An act of God's grace to forget forever and not hold people of faith accountable for sins they confess; to a lesser degree the gracious human act of not holding wrong acts against a person. Forgiveness has both divine and human dimensions. In the divine relationship, it is, first of all, the gracious act of God by which believers are put into a right relationship to God and transferred from spiritual death to spiritual life through the sacrifice of Jesus. It is also, in this divine dimension, the ongoing gift of God without which our lives as Christians would be “out of joint” and full of guilt. In terms of a human dimension, forgiveness is that act and attitude toward those who have wronged us which restores relationships and fellowship.
Everyone Needs Forgiveness The basic facts of the Bible are God's creative power and holiness, human rebellion, and the efforts of our merciful God to bring us back to an intended relationship of sonship and fellowship. The need of forgiveness is first seen in the third chapter of Genesis, as Adam and Eve willfully disobeyed God, choosing rather to satisfy their own self-will. The result was guilt (Genesis 3:8,Genesis 3:10), separation from God, loss of fellowship (Genesis 3:8,Genesis 3:23-24), and a life of hardship, anxiety, and death (Genesis 3:16-24) lived under the wrath of God. David expressed this terrible condition of the unforgiven sinner graphically in
Psalms 51:1. He spoke of being unclean (Psalms 51:2,Psalms 51:7,Psalms 51:10), of being sinful by his very nature (Psalms 51:5), of his grief and sorrow at being separated from God (Psalms 51:8,Psalms 51:11-12), and of his guilt (Psalms 51:14). Sinners cannot live rightly without God, and yet as a sinner a person is cut off from the holy God. Only through the mercy of God can one find peace and forgiveness.
Forgiveness in the Old Testament The primary means of obtaining forgiveness in the Old Testament is through the sacrificial system of the covenant relationship, which God established when He brought His people out of Egypt. The sacrificial system expressed the dynamics of the sinful human condition. The bringing of the sacrifice showed the sense of need; the laying of the hands on the living sacrifice symbolized identification of the person with the sacrifice, as did the releasing of the life of the animal through the sacrificial slaughter. Emphasis on an unblemished sacrifice stressed the holiness of God contrasted with human sinfulness. The forgiveness of God, channeled through the sacrificial offering, was an act of mercy freely bestowed by God, not purchased by the one bringing the offering.
An emphasis upon God's demand for a repentant heart as the basis for forgiveness, while not totally absent earlier (see Ps. 51), gained its full expression in the prophets (Isaiah 1:10-18;
Amos 5:21-27). This element does not negate but rather deepens the understanding of the sacrifice. The Old Testament sacrificial system could never give once-for-all forgiveness. It had to be repeated over and over (Hebrews 10:1-4).
Forgiveness in the New Testament Jesus is the perfect and final Sacrifice through which God's forgiveness is mediated to every person (Romans 3:25;
Hebrews 10:11-12). The connection of Jesus with forgiveness is seen in His own self-understanding. According to the Old Testament, only God could forgive sins; yet Jesus declared that He could do so, and He did (Mark 2:1-12;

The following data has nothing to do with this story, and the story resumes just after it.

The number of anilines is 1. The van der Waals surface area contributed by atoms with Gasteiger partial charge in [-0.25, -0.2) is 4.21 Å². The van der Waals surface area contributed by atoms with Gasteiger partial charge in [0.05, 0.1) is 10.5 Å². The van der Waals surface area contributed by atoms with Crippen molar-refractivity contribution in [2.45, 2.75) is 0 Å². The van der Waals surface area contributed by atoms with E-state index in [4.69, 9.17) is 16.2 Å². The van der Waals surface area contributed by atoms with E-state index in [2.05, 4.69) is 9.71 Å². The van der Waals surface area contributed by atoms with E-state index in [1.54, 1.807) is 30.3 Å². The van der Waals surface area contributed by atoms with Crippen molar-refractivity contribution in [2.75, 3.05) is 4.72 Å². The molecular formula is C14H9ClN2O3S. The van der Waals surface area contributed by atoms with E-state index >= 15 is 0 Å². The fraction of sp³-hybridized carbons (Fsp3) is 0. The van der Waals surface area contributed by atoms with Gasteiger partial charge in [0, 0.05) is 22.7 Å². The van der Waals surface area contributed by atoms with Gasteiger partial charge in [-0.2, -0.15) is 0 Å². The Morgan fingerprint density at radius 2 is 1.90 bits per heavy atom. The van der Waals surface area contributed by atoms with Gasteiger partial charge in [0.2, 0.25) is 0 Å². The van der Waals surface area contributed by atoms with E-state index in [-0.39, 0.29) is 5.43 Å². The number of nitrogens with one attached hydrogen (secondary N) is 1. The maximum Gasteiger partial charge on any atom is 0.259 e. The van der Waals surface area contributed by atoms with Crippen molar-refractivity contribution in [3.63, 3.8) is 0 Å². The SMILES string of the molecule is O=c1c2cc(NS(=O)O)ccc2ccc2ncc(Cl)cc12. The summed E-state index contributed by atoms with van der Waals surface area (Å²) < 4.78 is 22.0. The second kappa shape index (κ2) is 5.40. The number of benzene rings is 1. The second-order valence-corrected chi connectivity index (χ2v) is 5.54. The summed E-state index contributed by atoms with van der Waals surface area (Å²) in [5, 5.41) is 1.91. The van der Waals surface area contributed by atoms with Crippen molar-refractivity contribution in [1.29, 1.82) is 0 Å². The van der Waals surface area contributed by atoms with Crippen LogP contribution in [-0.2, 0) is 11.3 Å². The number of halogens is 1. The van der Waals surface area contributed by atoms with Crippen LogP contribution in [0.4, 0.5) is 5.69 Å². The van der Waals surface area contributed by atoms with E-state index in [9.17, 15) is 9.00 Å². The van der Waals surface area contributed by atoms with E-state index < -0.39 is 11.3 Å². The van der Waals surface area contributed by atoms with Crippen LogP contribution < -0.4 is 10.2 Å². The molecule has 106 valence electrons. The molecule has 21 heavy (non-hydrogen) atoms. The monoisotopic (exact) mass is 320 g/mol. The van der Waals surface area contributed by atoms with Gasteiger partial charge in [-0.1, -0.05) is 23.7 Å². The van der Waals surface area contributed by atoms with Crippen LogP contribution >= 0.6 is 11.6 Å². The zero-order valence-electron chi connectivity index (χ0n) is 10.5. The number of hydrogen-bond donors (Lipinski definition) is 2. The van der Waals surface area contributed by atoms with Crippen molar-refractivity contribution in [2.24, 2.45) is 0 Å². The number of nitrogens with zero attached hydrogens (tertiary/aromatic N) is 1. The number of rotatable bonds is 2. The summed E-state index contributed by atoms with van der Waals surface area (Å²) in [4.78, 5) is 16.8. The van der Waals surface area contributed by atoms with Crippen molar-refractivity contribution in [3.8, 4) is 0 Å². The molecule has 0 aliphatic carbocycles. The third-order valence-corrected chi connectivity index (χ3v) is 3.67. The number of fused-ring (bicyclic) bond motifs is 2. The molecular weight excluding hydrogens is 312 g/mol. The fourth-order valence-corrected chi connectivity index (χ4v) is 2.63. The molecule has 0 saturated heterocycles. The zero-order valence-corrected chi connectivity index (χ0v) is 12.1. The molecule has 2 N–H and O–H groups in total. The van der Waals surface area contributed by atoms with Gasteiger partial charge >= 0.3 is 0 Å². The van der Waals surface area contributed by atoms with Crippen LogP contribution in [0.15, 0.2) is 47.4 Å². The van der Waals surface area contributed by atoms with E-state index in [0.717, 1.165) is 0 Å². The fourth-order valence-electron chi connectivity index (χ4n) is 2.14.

John 8:2-11). He saw His own death as the fulfillment of the Old Testament sacrificial system. At the Last Supper He spoke of His death as “my blood of the new testament [covenant]” (Mark 14:24). Jesus Himself is the unblemished Sacrifice (Isaiah 53:3-7), offered once for all (Hebrews 9:28) not by a human being, but by God Himself in Christ Jesus for the sins of mankind (Hebrews 9:14;
Acts 13:38). Forgiveness through the sacrifice of Christ is available for everyone who truly repents (Luke 23:39-43;
John 8:2-11). This is the message of the early church. The promised new age has arrived; old things have passed away (Acts 2:36-39;
Acts 3:13-19,Acts 3:26;
The Sin Which is Unforgivable It is true that Jesus spoke of an unforgivable sin (Matthew 12:22-32;
Luke 12:10). It is not a question of God's ability or desire to forgive, but rather a matter of human willingness to meet the conditions for forgiveness. The background of the saying was the controversy between Jesus and the religious leaders of His time. The Pharisees refused to see the merciful hand of God in the work of Jesus, and rather attributed His miracles to the power of Satan. For such who deliberately closed their minds to the work and invitation of God in Christ to draw near, repent, and receive forgiveness, there is no hope. But the fault lies with them, rather than with God.
Human Forgiveness in the New Testament As a part of His teaching about human need for forgiveness and the means of receiving it, Jesus spoke of the human dimension of forgiveness. A firm condition for the receiving of God's forgiveness is the willingness to forgive others. In the Lord's Prayer (Matthew 6:12;
Luke 11:4) and the parable of the Unforgiving Servant (Matthew 18:12-35) Jesus clearly indicated such is the case: “But if ye forgive not men their trespasses, neither will your Father forgive your trespasses” (Matthew 6:15). The forgiven life is the forgiving life.
Human forgiveness reflects our experience and understanding of divine forgiveness. Love, not wooden rules, governs forgiveness (Matthew 18:21-22). Jesus powerfully demonstrated this teaching on the cross, as He asked for forgiveness for His executioners (Luke 23:34). Paul reminded the church at Ephesus of both the grounds of their forgiveness and the basis on which they must forgive one another (Ephesians 4:32). See Cross; Mercy; Redemption; Sin.
Earl C. Davis